- Anatomy: (see forearm flexors)
- humeral head: medial epicondyle of humerus & common flexion tendon;
- ulnar head: medial side of coronoid process of ulna;
- insertion: middle 1/3 of lateral surface of radius;
- synergists: pronator quadratus;
- action: pronation of forearm and flexion at the elbow;
- nerve supply: median, C7 > C6 ;
- Pronator Teres Syndrome:
- pts with the pronator teres syndrome have numbness in median nerve distribution w/repetitive pronation/supination of the forearm, not flexion and extension of the elbow;
- early fatigue of the forearm muscles is seen with repetitive stressful motion, especially pronation;
- EMG may show only mildly reduced conduction velocities;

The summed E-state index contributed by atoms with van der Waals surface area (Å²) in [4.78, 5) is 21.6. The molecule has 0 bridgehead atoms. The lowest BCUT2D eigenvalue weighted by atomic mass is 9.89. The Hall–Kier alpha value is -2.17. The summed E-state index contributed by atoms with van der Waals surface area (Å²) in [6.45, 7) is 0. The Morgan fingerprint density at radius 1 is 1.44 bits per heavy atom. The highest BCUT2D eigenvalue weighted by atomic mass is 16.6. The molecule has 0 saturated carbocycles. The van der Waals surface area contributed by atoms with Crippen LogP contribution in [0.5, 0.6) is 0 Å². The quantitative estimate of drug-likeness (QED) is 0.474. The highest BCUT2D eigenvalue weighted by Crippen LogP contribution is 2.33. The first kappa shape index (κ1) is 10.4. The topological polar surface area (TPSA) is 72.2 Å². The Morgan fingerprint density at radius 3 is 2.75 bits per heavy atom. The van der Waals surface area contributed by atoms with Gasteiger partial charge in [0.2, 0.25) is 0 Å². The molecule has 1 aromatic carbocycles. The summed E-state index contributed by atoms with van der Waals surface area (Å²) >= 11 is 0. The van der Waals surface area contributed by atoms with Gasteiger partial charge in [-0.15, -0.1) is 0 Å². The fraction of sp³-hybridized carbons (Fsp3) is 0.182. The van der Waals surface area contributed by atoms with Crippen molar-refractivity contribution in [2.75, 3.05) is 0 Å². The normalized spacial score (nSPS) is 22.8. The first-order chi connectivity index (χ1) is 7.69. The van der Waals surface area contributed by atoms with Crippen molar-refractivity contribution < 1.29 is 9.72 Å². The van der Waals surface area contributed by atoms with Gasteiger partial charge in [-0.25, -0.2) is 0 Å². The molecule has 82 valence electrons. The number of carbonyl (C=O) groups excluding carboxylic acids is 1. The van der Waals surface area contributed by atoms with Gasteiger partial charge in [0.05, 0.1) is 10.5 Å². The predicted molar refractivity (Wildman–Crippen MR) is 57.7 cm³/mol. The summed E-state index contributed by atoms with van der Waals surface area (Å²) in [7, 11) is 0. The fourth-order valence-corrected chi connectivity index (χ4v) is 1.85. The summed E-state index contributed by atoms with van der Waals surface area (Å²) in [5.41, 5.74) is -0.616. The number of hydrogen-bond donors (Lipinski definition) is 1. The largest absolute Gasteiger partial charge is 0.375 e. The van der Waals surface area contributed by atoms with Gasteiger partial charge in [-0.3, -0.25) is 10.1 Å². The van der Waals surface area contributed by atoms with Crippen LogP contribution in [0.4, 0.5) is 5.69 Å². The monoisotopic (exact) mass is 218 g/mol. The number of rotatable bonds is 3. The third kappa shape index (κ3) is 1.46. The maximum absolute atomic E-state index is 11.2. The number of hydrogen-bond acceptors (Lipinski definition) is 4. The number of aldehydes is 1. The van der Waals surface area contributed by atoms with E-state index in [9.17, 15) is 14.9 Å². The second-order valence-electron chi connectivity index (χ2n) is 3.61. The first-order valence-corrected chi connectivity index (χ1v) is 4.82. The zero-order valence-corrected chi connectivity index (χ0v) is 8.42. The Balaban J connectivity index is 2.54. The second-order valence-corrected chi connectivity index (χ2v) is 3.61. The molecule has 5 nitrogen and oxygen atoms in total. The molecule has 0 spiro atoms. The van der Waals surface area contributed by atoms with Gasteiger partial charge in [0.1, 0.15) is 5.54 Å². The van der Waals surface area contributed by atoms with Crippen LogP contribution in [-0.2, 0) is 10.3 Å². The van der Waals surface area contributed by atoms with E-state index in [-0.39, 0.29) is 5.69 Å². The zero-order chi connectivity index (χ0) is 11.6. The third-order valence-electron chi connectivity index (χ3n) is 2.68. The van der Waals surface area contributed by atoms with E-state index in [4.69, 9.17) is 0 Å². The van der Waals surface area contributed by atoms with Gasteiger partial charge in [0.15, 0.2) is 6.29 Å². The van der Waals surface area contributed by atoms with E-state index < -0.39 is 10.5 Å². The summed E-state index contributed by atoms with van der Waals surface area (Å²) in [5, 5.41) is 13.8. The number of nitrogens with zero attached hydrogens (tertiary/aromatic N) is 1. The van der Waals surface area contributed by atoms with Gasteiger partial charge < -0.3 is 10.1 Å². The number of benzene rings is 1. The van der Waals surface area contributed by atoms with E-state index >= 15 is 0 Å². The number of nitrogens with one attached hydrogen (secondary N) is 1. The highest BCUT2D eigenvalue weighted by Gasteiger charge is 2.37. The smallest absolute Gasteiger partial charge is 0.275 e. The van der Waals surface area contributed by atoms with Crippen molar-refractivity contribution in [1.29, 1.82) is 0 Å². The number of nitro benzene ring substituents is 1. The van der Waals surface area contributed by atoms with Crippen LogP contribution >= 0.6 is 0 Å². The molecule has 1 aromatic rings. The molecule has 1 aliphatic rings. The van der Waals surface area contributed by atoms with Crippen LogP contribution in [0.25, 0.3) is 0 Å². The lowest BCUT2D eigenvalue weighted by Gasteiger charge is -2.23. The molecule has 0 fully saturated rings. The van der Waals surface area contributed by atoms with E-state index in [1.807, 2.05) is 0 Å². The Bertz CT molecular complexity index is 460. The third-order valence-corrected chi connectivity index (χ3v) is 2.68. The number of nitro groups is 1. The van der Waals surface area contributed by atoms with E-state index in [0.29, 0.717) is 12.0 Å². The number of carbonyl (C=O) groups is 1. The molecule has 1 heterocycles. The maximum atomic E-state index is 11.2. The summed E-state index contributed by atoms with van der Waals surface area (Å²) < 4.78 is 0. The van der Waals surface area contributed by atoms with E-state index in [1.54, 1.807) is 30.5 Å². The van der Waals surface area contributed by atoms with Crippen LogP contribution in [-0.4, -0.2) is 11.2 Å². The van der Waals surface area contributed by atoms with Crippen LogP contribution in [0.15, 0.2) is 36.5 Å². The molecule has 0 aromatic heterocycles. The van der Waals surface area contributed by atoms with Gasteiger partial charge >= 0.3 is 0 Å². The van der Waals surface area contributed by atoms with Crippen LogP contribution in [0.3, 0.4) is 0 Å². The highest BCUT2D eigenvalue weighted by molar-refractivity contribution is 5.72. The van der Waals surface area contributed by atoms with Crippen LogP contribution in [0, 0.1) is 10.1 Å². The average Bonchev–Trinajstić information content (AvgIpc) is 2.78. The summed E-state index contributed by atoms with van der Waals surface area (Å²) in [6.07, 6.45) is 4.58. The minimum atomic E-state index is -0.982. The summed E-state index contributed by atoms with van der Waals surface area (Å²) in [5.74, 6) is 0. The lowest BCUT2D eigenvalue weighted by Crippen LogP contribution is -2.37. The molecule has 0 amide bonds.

- despite their anatomic proximity, pts w/ pronator teres syndrome do not have a higher incidence of AIN syndrome;
- other sites of compression:
- ligament of Struthers
- lacertus fibrosis
- pronator teres muscle,
- proximal arch of the FDS
- rare causes such as following tendon transfers for radial palsy;
- dissimilarity to CTS
- positive Tinel's in forearm rather than at wrist
- negative phalen's test
- dysesthesia of palmar triangle
- pain on resistance to pronation
- pain in forearm on resistance to isolated flexion of the PIP joint of long and ring fingers
Transfer of the pronator teres tendon to the tendons of the flexor digitorum profundus in tetraplegia.
The pronator teres syndrome: compressive neuropathy of the median nerve.
Mechanical evaluation of the Pronator Teres rerouting tendon transfer.
Original Text by Clifford R. Wheeless, III, MD.
Last updated by Data Trace Staff on Thursday, November 15, 2012 1:13 pm